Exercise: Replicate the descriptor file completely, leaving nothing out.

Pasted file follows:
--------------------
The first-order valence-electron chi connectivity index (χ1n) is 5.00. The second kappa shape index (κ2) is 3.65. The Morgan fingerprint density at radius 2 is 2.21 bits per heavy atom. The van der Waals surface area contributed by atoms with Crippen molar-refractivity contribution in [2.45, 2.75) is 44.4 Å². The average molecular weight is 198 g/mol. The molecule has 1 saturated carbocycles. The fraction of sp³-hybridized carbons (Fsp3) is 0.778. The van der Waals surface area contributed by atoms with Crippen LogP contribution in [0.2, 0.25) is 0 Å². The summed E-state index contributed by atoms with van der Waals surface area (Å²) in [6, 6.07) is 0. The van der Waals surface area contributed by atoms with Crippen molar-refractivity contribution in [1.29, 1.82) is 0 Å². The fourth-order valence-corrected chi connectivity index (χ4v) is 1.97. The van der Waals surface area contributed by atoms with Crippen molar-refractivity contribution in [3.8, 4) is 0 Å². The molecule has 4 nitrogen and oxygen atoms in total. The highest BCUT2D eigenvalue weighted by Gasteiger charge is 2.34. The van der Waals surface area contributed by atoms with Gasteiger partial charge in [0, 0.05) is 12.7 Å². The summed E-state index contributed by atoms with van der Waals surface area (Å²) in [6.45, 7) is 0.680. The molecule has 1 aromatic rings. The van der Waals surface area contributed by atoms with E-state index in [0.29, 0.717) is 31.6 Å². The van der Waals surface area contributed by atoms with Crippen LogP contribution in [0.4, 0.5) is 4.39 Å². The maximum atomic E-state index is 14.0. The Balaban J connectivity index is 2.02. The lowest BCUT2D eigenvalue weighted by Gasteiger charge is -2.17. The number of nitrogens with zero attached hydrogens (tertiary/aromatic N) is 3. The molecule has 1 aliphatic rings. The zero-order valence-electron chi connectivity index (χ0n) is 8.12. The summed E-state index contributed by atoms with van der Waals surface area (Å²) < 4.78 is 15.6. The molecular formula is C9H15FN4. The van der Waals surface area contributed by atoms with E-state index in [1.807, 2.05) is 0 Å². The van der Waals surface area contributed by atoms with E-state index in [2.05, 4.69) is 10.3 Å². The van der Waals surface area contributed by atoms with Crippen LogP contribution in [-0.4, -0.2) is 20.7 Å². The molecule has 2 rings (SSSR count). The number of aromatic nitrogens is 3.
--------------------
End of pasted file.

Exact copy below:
The first-order valence-electron chi connectivity index (χ1n) is 5.00. The second kappa shape index (κ2) is 3.65. The Morgan fingerprint density at radius 2 is 2.21 bits per heavy atom. The van der Waals surface area contributed by atoms with Crippen molar-refractivity contribution in [2.45, 2.75) is 44.4 Å². The average molecular weight is 198 g/mol. The molecule has 1 saturated carbocycles. The fraction of sp³-hybridized carbons (Fsp3) is 0.778. The van der Waals surface area contributed by atoms with Crippen LogP contribution in [0.2, 0.25) is 0 Å². The summed E-state index contributed by atoms with van der Waals surface area (Å²) in [6, 6.07) is 0. The van der Waals surface area contributed by atoms with Crippen molar-refractivity contribution in [1.29, 1.82) is 0 Å². The fourth-order valence-corrected chi connectivity index (χ4v) is 1.97. The van der Waals surface area contributed by atoms with Crippen molar-refractivity contribution in [3.8, 4) is 0 Å². The molecule has 4 nitrogen and oxygen atoms in total. The highest BCUT2D eigenvalue weighted by Gasteiger charge is 2.34. The van der Waals surface area contributed by atoms with Gasteiger partial charge in [0, 0.05) is 12.7 Å². The summed E-state index contributed by atoms with van der Waals surface area (Å²) in [6.45, 7) is 0.680. The molecule has 1 aromatic rings. The van der Waals surface area contributed by atoms with E-state index in [0.29, 0.717) is 31.6 Å². The van der Waals surface area contributed by atoms with Crippen LogP contribution in [0.4, 0.5) is 4.39 Å². The maximum atomic E-state index is 14.0. The Balaban J connectivity index is 2.02. The lowest BCUT2D eigenvalue weighted by Gasteiger charge is -2.17. The number of nitrogens with zero attached hydrogens (tertiary/aromatic N) is 3. The molecule has 1 aliphatic rings. The zero-order valence-electron chi connectivity index (χ0n) is 8.12. The summed E-state index contributed by atoms with van der Waals surface area (Å²) < 4.78 is 15.6. The molecular formula is C9H15FN4. The van der Waals surface area contributed by atoms with E-state index in [1.807, 2.05) is 0 Å². The van der Waals surface area contributed by atoms with E-state index in [2.05, 4.69) is 10.3 Å². The van der Waals surface area contributed by atoms with Crippen LogP contribution in [-0.4, -0.2) is 20.7 Å². The molecule has 2 rings (SSSR count). The number of aromatic nitrogens is 3.